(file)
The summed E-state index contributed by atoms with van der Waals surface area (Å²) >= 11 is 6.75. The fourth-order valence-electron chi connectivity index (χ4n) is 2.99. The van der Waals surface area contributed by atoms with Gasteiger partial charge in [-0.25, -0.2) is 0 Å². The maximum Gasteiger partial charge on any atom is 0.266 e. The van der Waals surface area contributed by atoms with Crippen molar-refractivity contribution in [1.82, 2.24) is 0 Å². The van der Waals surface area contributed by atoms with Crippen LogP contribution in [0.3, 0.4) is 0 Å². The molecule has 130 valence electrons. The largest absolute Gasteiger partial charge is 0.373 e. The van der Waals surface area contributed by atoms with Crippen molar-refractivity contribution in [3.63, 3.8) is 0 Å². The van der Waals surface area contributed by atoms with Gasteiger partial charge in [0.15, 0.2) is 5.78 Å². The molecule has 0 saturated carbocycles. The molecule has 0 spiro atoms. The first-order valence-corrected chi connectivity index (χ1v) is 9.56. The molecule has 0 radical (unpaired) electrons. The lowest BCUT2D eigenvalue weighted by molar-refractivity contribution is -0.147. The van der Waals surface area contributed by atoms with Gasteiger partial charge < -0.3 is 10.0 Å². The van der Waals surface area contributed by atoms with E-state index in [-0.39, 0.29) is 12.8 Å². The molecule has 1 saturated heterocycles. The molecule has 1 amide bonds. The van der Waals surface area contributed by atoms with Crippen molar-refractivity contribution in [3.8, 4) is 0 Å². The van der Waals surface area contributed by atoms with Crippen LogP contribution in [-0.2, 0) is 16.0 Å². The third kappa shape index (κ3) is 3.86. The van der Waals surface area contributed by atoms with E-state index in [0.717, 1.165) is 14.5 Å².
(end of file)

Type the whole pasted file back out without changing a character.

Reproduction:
The summed E-state index contributed by atoms with van der Waals surface area (Å²) >= 11 is 6.75. The fourth-order valence-electron chi connectivity index (χ4n) is 2.99. The van der Waals surface area contributed by atoms with Gasteiger partial charge in [-0.25, -0.2) is 0 Å². The maximum Gasteiger partial charge on any atom is 0.266 e. The van der Waals surface area contributed by atoms with Crippen molar-refractivity contribution in [1.82, 2.24) is 0 Å². The van der Waals surface area contributed by atoms with Crippen LogP contribution in [0.3, 0.4) is 0 Å². The molecule has 130 valence electrons. The largest absolute Gasteiger partial charge is 0.373 e. The van der Waals surface area contributed by atoms with Crippen molar-refractivity contribution in [3.63, 3.8) is 0 Å². The van der Waals surface area contributed by atoms with Gasteiger partial charge in [0.15, 0.2) is 5.78 Å². The molecule has 0 saturated carbocycles. The molecule has 0 spiro atoms. The first-order valence-corrected chi connectivity index (χ1v) is 9.56. The molecule has 0 radical (unpaired) electrons. The lowest BCUT2D eigenvalue weighted by molar-refractivity contribution is -0.147. The van der Waals surface area contributed by atoms with Gasteiger partial charge < -0.3 is 10.0 Å². The van der Waals surface area contributed by atoms with E-state index in [-0.39, 0.29) is 12.8 Å². The molecule has 1 saturated heterocycles. The molecule has 1 amide bonds. The van der Waals surface area contributed by atoms with Crippen molar-refractivity contribution in [3.8, 4) is 0 Å². The van der Waals surface area contributed by atoms with Crippen LogP contribution in [-0.2, 0) is 16.0 Å². The third kappa shape index (κ3) is 3.86. The van der Waals surface area contributed by atoms with E-state index in [0.717, 1.165) is 14.5 Å².